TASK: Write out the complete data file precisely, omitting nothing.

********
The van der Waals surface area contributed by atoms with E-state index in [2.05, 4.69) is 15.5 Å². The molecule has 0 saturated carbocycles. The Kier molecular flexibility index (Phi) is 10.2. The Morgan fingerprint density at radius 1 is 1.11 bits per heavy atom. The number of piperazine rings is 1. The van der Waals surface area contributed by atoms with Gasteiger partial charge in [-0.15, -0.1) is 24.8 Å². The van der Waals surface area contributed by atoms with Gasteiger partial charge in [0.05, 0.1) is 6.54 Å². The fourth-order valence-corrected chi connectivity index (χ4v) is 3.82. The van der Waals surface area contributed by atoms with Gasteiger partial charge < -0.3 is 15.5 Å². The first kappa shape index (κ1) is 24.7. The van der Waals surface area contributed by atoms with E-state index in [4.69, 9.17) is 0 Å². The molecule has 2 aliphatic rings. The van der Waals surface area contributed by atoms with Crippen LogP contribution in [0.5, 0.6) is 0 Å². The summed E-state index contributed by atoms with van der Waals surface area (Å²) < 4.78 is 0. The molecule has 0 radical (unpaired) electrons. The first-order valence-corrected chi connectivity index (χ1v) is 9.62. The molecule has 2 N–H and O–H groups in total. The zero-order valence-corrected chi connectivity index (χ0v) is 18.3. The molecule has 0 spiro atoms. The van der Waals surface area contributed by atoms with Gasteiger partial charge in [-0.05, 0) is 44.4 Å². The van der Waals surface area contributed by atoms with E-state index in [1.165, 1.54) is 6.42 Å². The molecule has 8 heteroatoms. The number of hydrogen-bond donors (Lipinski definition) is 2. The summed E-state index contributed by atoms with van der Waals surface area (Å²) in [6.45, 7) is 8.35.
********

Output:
The van der Waals surface area contributed by atoms with E-state index in [2.05, 4.69) is 15.5 Å². The molecule has 0 saturated carbocycles. The Kier molecular flexibility index (Phi) is 10.2. The Morgan fingerprint density at radius 1 is 1.11 bits per heavy atom. The number of piperazine rings is 1. The van der Waals surface area contributed by atoms with Gasteiger partial charge in [-0.15, -0.1) is 24.8 Å². The van der Waals surface area contributed by atoms with Gasteiger partial charge in [0.05, 0.1) is 6.54 Å². The fourth-order valence-corrected chi connectivity index (χ4v) is 3.82. The van der Waals surface area contributed by atoms with Gasteiger partial charge < -0.3 is 15.5 Å². The first kappa shape index (κ1) is 24.7. The van der Waals surface area contributed by atoms with E-state index in [4.69, 9.17) is 0 Å². The molecule has 2 aliphatic rings. The van der Waals surface area contributed by atoms with Crippen LogP contribution in [0.5, 0.6) is 0 Å². The summed E-state index contributed by atoms with van der Waals surface area (Å²) < 4.78 is 0. The molecule has 0 radical (unpaired) electrons. The first-order valence-corrected chi connectivity index (χ1v) is 9.62. The molecule has 2 N–H and O–H groups in total. The zero-order valence-corrected chi connectivity index (χ0v) is 18.3. The molecule has 0 spiro atoms. The van der Waals surface area contributed by atoms with Gasteiger partial charge in [-0.05, 0) is 44.4 Å². The van der Waals surface area contributed by atoms with E-state index in [1.165, 1.54) is 6.42 Å². The molecule has 8 heteroatoms. The number of hydrogen-bond donors (Lipinski definition) is 2. The summed E-state index contributed by atoms with van der Waals surface area (Å²) in [6.45, 7) is 8.35.